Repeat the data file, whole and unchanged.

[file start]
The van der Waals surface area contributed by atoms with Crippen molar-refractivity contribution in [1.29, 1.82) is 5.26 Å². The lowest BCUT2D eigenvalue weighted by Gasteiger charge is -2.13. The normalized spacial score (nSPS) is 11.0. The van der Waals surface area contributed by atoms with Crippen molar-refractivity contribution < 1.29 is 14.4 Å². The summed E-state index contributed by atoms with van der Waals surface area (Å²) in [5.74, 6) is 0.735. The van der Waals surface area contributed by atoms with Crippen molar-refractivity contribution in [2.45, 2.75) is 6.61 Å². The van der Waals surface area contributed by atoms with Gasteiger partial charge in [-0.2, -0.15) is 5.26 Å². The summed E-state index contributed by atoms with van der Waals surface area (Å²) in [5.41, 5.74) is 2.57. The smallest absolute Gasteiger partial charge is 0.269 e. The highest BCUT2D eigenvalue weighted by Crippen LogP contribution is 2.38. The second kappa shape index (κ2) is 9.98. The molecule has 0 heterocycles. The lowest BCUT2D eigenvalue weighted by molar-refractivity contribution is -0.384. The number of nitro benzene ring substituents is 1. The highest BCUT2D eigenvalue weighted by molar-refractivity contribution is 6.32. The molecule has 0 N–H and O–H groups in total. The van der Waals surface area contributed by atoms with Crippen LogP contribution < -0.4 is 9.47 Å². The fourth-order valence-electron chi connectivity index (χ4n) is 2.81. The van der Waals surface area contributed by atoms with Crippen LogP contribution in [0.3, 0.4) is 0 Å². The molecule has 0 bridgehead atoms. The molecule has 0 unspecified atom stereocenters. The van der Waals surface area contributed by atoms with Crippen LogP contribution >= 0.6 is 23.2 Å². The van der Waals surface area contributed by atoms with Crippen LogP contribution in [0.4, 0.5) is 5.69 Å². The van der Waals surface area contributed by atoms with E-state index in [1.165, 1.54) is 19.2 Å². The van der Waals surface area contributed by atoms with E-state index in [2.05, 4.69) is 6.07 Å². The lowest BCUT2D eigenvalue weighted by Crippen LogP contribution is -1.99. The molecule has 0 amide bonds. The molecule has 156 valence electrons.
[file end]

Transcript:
The van der Waals surface area contributed by atoms with Crippen molar-refractivity contribution in [1.29, 1.82) is 5.26 Å². The lowest BCUT2D eigenvalue weighted by Gasteiger charge is -2.13. The normalized spacial score (nSPS) is 11.0. The van der Waals surface area contributed by atoms with Crippen molar-refractivity contribution < 1.29 is 14.4 Å². The summed E-state index contributed by atoms with van der Waals surface area (Å²) in [5.74, 6) is 0.735. The van der Waals surface area contributed by atoms with Crippen molar-refractivity contribution in [2.45, 2.75) is 6.61 Å². The van der Waals surface area contributed by atoms with Gasteiger partial charge in [-0.2, -0.15) is 5.26 Å². The summed E-state index contributed by atoms with van der Waals surface area (Å²) in [5.41, 5.74) is 2.57. The smallest absolute Gasteiger partial charge is 0.269 e. The highest BCUT2D eigenvalue weighted by Crippen LogP contribution is 2.38. The second kappa shape index (κ2) is 9.98. The molecule has 0 heterocycles. The lowest BCUT2D eigenvalue weighted by molar-refractivity contribution is -0.384. The number of nitro benzene ring substituents is 1. The highest BCUT2D eigenvalue weighted by molar-refractivity contribution is 6.32. The molecule has 0 N–H and O–H groups in total. The van der Waals surface area contributed by atoms with Crippen LogP contribution < -0.4 is 9.47 Å². The fourth-order valence-electron chi connectivity index (χ4n) is 2.81. The van der Waals surface area contributed by atoms with Crippen LogP contribution in [0.3, 0.4) is 0 Å². The molecule has 0 bridgehead atoms. The molecule has 0 unspecified atom stereocenters. The van der Waals surface area contributed by atoms with Crippen LogP contribution >= 0.6 is 23.2 Å². The van der Waals surface area contributed by atoms with Crippen LogP contribution in [0.4, 0.5) is 5.69 Å². The van der Waals surface area contributed by atoms with E-state index in [1.165, 1.54) is 19.2 Å². The van der Waals surface area contributed by atoms with E-state index in [2.05, 4.69) is 6.07 Å². The lowest BCUT2D eigenvalue weighted by Crippen LogP contribution is -1.99. The molecule has 0 amide bonds. The molecule has 156 valence electrons.